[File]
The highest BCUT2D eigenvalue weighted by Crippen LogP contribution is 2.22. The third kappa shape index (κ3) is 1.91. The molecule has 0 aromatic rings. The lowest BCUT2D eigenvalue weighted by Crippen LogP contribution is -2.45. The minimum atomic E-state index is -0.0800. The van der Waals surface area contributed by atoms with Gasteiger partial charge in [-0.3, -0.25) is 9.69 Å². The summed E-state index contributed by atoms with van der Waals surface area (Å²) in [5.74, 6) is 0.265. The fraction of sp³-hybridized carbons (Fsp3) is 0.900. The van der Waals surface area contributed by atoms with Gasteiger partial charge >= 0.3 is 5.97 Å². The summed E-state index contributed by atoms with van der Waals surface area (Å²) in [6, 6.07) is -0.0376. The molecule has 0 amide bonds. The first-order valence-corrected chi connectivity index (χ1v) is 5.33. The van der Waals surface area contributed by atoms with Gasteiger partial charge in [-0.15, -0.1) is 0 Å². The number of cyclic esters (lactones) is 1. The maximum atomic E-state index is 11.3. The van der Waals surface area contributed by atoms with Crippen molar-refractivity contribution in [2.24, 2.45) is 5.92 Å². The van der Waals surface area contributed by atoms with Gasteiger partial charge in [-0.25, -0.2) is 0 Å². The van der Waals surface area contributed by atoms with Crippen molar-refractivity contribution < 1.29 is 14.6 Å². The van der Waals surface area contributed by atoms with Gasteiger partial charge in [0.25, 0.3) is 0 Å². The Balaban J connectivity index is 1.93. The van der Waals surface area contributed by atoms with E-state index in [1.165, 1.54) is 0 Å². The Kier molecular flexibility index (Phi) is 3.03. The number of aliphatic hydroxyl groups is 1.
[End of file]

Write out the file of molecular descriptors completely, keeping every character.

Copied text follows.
The highest BCUT2D eigenvalue weighted by Crippen LogP contribution is 2.22. The third kappa shape index (κ3) is 1.91. The molecule has 0 aromatic rings. The lowest BCUT2D eigenvalue weighted by Crippen LogP contribution is -2.45. The minimum atomic E-state index is -0.0800. The van der Waals surface area contributed by atoms with Gasteiger partial charge in [-0.3, -0.25) is 9.69 Å². The summed E-state index contributed by atoms with van der Waals surface area (Å²) in [5.74, 6) is 0.265. The fraction of sp³-hybridized carbons (Fsp3) is 0.900. The van der Waals surface area contributed by atoms with Gasteiger partial charge >= 0.3 is 5.97 Å². The summed E-state index contributed by atoms with van der Waals surface area (Å²) in [6, 6.07) is -0.0376. The molecule has 0 amide bonds. The first-order valence-corrected chi connectivity index (χ1v) is 5.33. The van der Waals surface area contributed by atoms with Gasteiger partial charge in [-0.15, -0.1) is 0 Å². The number of cyclic esters (lactones) is 1. The maximum atomic E-state index is 11.3. The van der Waals surface area contributed by atoms with Crippen molar-refractivity contribution in [2.24, 2.45) is 5.92 Å². The van der Waals surface area contributed by atoms with Gasteiger partial charge in [-0.25, -0.2) is 0 Å². The van der Waals surface area contributed by atoms with Crippen molar-refractivity contribution < 1.29 is 14.6 Å². The van der Waals surface area contributed by atoms with Gasteiger partial charge in [0.25, 0.3) is 0 Å². The Balaban J connectivity index is 1.93. The van der Waals surface area contributed by atoms with E-state index in [1.165, 1.54) is 0 Å². The Kier molecular flexibility index (Phi) is 3.03. The number of aliphatic hydroxyl groups is 1.